On Thursday, Panetta expressed doubt that diplomacy will persuade North Korea to surrender its nuclear weapons and he raised the prospect of stalemate leading to "escalation and confrontation."

After daylong meetings Thursday with South Korea's government leaders, Panetta told reporters he was concerned by North Korea's pattern of deliberately shifting from periods of modest accommodation with the West to episodes of violent aggression, perhaps with no real intention of giving up its nuclear ambitions.

Asked whether he thinks a renewed effort by the Obama administration to explore a possible new round of international negotiations with North Korea will work, Panetta was blunt.

"We're not sure where those talks are headed at this point," he said, referring to the Geneva discussions, where there was no apparent breakthrough.

"For that reason, I guess the word 'skepticism' would be in order," he said.

The Pentagon chief said he believes, nonetheless, that efforts at a diplomatic solution must go on.

"On the one hand, we have to engage," he said. "We have to try to seek the hope that ultimately they'll do the right thing and join the international family of nations. ... But I think we always have to be cautious that at the same time, they're going to continue to develop their nuclear capability."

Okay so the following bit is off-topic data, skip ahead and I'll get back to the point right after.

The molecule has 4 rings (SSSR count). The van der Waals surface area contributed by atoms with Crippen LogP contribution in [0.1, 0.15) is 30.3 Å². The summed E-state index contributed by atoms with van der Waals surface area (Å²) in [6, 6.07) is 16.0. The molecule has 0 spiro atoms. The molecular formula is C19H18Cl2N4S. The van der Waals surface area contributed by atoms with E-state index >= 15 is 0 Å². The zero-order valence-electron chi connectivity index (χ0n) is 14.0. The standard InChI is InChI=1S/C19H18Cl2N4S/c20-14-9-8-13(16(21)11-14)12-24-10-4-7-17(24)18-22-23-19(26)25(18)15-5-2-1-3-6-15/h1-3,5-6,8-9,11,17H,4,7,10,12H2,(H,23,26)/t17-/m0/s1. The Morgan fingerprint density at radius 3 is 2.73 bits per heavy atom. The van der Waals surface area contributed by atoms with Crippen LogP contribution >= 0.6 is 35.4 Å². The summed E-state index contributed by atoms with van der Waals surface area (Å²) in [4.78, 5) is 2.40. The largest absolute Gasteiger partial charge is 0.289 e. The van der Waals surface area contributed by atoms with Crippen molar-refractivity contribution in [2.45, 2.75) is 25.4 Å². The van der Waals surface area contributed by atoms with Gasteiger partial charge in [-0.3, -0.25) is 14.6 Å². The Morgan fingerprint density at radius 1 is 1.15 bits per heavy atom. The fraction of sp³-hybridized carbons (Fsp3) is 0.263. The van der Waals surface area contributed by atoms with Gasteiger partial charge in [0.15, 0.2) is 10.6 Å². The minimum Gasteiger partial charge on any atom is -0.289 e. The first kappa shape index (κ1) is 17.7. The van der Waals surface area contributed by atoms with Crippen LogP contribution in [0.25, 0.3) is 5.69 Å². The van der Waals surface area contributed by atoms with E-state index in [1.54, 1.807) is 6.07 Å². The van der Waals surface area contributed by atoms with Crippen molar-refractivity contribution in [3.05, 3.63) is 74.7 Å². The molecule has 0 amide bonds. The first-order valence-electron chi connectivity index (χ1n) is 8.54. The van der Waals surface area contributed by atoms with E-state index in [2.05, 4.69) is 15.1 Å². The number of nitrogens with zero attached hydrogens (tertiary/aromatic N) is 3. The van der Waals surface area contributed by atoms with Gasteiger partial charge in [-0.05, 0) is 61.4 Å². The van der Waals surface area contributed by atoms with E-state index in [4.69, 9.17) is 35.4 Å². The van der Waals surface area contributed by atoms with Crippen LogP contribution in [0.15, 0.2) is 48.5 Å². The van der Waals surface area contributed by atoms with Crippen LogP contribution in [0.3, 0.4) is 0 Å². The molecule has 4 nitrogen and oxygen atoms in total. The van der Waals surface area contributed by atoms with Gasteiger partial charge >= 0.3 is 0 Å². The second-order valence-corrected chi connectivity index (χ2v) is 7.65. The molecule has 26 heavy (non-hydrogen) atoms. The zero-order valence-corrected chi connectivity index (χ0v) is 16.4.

In the same session with reporters, the commander of U.S. Forces Korea, Army Gen. J.D. Thurman, indicated that he suspects the North Koreans are determined to keep up the expansion of their nuclear capabilities.

"Based on what I have observed, they show a willingness to continue to develop and test capabilities that can be associated with their nuclear program," Thurman said. "This is something we've got to remain vigilant on."

Panetta's first visit to South Korea as defense secretary is part of a broader U.S. effort to shore up South Korea's confidence in a military alliance that has endured for six decades.

Panetta met Thursday with the South Korean defense and foreign affairs chiefs and paid a courtesy call on President Lee Myung-bak.

In parallel talks, the new chairman of the U.S. Joint Chiefs of Staff, Army Gen. Martin Dempsey, and top officers from the U.S. Pacific Command met with top South Korean military officers for an annual review of the U.S.-South Korean military alliance.

Panetta has called the North "reckless" and a "serious threat" to peace on the Korean peninsula, which exploded in war in 1950 and drew the U.S. and other nations into a three-year conflict against the North and China.

Panetta was asked by reporters what he thinks can be done to break a cycle of North Korean behavior in which it alternately makes gestures of accommodation to the West, followed by provocations.

"The cycle ultimately has to be broken," he said. "There is either going to be an accommodation where they decide to make the right decisions with regards to their future and join the international family of nations ... or, if they continue these provocations, then obviously that's going to lead to the possibility of escalation and confrontation."

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Robert Burns can be reached on Twitter at http://twitter.com/robertburnsAP